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Melaka: at the Crossroads of History
The port city of Melaka is about 150 kilometers (94) miles from Kuala Lumpur, about a two-hour drive. We visited once when living in Singapore and then returned in early 2019 to tour the town more extensively. Although largely a popular tourist attraction today, it was one of the world's premier port cities when the the Indian Ocean was the world's leading trade network, a period from the 3rd century C.E. to the the 15th century C.E. The port was vital for two reasons. First, it was the gateway to Asia for the African, Arab, and later European trader, who would cross the Indian Ocean to store goods in Melaka warehouses for transport to Southeast and East Asia. Secondly it was a seasonal haven for many of these traders, as they waited for a shift in the monsoon winds to carry them back home.

As a result many merchants from all over the world made Melaka their home for at least several months a year.  Melaka stood as one of the world's major ports in ancient times, equivalent to Shanghai or Singapore. Interestingly the 9 of the top 10 ocean shipping ports in the world today are still in Asia--the other 7 are in China, and 1 in Korea. The lone non-Asia shipping port in the top 10 is Dubai.  This long and storied history of Melaka has truly made it a melting pot of the world. Visitors to Melaka are treated to displays of its maritime past, from the exploits of the Chinese admiral Cheng Ho, toand the arrival of Indian, African, and Arab traders to the later development and fortification of the port area by the Portuguese, the Dutch, and the British.

Visiting Melaka: Hospitality and History
The compactness of Melaka makes it an ideal place for a two to three day visit, made all the more enticing by its culinary offerings and hotels adjacent to the historical sites.  Our latest visit is divided into two themes, hospitality and history. Our base of operations was the old colonial style Majestic Hotel with its legendary style, service, and dining. From there we toured historical Melaka for two days, retracing its maritime past.

The Majestic: Colonial Charm

The majestic hotel is one of the harbingers of a bygone colonial era, much like Raffles in Singapore or The Strand in Yangon. It was built as a private residence for Leong Long Man, who came from China and made his fortune in the rubber trade. Fortune, however, was not on his side, and he died just two years after the mansion's completion. His son squandered the family fortune and the mansion was passed to a relative who in turn rented it to a local businessman, Lim Heng Fang, who converted the mansion into the Majestic Hotel in 1955. In 2000 the state government bought the land and closed the Hotel. In 2008 YTL group reopended the Hotel. The hotel's unique architectural style mirrors Malacca's multi-faceted community and is historic past. It draws on influences from the Portuguese, Dutch, British and the Peranakan cultures, and these elements have been carefully preserved and complemented with modern amenities, such as a glass-walled gymnasium and wireless broadband.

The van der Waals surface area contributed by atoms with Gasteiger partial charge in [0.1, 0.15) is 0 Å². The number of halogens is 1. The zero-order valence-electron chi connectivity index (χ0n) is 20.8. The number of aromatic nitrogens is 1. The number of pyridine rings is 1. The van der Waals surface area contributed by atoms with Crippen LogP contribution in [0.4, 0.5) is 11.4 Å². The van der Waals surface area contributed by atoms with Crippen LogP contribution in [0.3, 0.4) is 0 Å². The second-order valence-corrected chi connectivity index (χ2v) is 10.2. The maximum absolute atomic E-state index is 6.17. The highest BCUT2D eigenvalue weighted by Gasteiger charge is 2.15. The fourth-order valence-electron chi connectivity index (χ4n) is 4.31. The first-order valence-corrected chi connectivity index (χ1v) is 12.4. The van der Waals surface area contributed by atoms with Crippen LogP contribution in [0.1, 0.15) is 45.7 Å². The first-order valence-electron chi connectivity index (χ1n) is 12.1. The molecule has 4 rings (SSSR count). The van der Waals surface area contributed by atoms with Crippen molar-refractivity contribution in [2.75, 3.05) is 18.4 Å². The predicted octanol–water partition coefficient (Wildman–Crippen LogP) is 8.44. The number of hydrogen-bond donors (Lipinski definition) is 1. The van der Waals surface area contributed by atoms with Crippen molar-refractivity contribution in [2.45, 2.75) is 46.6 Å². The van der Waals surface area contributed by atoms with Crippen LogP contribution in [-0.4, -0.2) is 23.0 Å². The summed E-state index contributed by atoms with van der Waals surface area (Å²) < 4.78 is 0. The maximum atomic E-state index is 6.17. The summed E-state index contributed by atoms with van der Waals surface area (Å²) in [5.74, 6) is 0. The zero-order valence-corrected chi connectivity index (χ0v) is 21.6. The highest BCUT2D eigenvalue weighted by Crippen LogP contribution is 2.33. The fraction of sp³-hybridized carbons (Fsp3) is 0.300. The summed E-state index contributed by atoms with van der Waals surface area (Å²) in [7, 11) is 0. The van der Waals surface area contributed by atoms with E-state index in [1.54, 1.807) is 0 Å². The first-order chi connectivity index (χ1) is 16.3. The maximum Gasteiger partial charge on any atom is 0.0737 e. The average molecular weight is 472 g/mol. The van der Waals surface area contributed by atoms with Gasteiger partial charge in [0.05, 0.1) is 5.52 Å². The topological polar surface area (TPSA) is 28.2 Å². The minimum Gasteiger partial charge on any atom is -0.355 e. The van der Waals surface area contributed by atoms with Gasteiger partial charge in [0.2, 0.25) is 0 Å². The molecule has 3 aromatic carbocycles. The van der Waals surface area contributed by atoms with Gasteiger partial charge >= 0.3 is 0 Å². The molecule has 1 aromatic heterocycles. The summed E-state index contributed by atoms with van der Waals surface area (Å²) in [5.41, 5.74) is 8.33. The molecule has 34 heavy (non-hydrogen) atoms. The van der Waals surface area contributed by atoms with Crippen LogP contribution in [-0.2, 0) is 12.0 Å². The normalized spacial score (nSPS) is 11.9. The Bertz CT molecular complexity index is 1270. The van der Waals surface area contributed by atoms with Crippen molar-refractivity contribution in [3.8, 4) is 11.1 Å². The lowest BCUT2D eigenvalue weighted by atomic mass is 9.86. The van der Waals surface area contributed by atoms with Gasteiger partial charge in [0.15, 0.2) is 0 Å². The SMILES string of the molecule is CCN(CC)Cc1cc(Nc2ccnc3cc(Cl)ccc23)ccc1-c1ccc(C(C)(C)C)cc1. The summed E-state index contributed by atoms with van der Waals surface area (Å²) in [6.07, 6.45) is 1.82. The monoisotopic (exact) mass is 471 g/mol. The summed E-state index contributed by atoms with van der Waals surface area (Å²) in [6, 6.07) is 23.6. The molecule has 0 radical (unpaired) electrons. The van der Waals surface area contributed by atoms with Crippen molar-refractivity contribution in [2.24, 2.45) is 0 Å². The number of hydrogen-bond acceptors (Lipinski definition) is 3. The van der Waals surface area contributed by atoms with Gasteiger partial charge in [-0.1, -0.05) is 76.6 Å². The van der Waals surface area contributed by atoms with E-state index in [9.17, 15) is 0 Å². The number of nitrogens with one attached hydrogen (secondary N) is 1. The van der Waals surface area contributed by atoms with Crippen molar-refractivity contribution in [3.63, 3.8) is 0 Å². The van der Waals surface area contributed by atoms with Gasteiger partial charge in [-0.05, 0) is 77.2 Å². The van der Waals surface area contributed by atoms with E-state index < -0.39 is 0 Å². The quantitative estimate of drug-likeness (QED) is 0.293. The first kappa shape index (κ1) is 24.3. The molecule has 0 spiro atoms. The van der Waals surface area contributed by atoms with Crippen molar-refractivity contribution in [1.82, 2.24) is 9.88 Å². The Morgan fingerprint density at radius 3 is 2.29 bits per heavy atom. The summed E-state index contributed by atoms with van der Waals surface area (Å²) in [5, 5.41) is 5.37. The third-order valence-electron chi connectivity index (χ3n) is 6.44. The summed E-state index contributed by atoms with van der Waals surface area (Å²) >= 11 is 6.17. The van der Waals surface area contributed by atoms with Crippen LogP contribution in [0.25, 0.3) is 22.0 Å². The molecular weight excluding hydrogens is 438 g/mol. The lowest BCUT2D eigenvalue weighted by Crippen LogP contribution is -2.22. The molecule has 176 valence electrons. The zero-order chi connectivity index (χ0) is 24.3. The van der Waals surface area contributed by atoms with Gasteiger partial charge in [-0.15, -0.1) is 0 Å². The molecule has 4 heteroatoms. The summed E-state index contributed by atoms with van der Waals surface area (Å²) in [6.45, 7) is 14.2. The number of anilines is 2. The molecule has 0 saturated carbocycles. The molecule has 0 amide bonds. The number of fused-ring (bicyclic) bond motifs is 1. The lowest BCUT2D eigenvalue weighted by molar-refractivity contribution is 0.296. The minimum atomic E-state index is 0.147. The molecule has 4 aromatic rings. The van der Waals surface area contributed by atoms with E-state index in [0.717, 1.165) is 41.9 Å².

A Virtual Tour of the Majestic Hotel
Majestic Hotel EntranceSnap Content

Gallery 1825: A Contemporary Take on the Traditional Shophouse
On two subsequent trips with family we stayed at the 1825 Gallery Hotel, located several blocks north of Jonkers Street on the Melaka River. Billing itself as a "hidden jewel," the hotel was built from three old shop houses dating from 1825, and hence its name. It retains much of its native character, with the original beams on the high ceilings and old Dutch brick walls. The street level features the reception, an open air well with Koi pond, and the hotel's restaurant in the back, overlooking the river. The rooms occupy the ground floor and the upper two levels. We stayed in one of the suites on the top floor, overlooking the river. The features of the hotel as well as the room are featured in the virtual tour below. Less expensive than the Majestic and closer to the historic area, it provides a nice contrast to the older hotel with its contemporary take on the traditional shophouse.

A Virtual Tour of the 1825 Gallery Hotel
1825 Gallery Street ViewSnap Content

: Touring the Melaka Historic District

The virtual tour below is dvided into two parts. The first part tours the area south of the river. The sites on this side of the river are largely associated with the colonial era, and the successive rules of the Portuguese, the Dutch, and the British and their interactions with the local Malays. The second part of the tour crosses the Melaka river and the stops there examine the influence of the earlier Chinese, Arab, Malay and Indian traders who made this into a bustling port long before the European incursions into Southeast Asia.

A Virtual Tour of Melaka's Historic District
Kampung MortenSnap Content

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